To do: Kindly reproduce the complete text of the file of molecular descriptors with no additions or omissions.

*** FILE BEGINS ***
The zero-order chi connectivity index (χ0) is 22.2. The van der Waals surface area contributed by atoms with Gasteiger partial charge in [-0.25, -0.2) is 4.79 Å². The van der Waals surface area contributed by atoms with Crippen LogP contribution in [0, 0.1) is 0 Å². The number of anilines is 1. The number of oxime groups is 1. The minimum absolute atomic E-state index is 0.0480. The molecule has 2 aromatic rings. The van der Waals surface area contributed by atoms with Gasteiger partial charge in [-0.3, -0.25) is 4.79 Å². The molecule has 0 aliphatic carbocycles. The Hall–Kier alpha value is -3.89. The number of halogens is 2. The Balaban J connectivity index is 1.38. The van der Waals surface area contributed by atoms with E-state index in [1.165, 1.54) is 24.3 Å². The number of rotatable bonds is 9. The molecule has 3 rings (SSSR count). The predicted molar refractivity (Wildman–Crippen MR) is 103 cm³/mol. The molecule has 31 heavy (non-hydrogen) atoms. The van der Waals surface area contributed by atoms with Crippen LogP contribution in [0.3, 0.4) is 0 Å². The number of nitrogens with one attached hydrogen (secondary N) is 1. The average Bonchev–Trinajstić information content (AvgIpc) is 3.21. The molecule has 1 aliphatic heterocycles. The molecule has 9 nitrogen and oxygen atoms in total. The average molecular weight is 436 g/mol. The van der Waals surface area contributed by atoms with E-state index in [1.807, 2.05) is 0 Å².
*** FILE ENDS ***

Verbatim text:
The zero-order chi connectivity index (χ0) is 22.2. The van der Waals surface area contributed by atoms with Gasteiger partial charge in [-0.25, -0.2) is 4.79 Å². The van der Waals surface area contributed by atoms with Crippen LogP contribution in [0, 0.1) is 0 Å². The number of anilines is 1. The number of oxime groups is 1. The minimum absolute atomic E-state index is 0.0480. The molecule has 2 aromatic rings. The van der Waals surface area contributed by atoms with Gasteiger partial charge in [-0.3, -0.25) is 4.79 Å². The molecule has 0 aliphatic carbocycles. The Hall–Kier alpha value is -3.89. The number of halogens is 2. The Balaban J connectivity index is 1.38. The van der Waals surface area contributed by atoms with E-state index in [1.165, 1.54) is 24.3 Å². The number of rotatable bonds is 9. The molecule has 3 rings (SSSR count). The predicted molar refractivity (Wildman–Crippen MR) is 103 cm³/mol. The molecule has 31 heavy (non-hydrogen) atoms. The van der Waals surface area contributed by atoms with Crippen LogP contribution in [0.3, 0.4) is 0 Å². The number of nitrogens with one attached hydrogen (secondary N) is 1. The average Bonchev–Trinajstić information content (AvgIpc) is 3.21. The molecule has 1 aliphatic heterocycles. The molecule has 9 nitrogen and oxygen atoms in total. The average molecular weight is 436 g/mol. The van der Waals surface area contributed by atoms with E-state index in [1.807, 2.05) is 0 Å².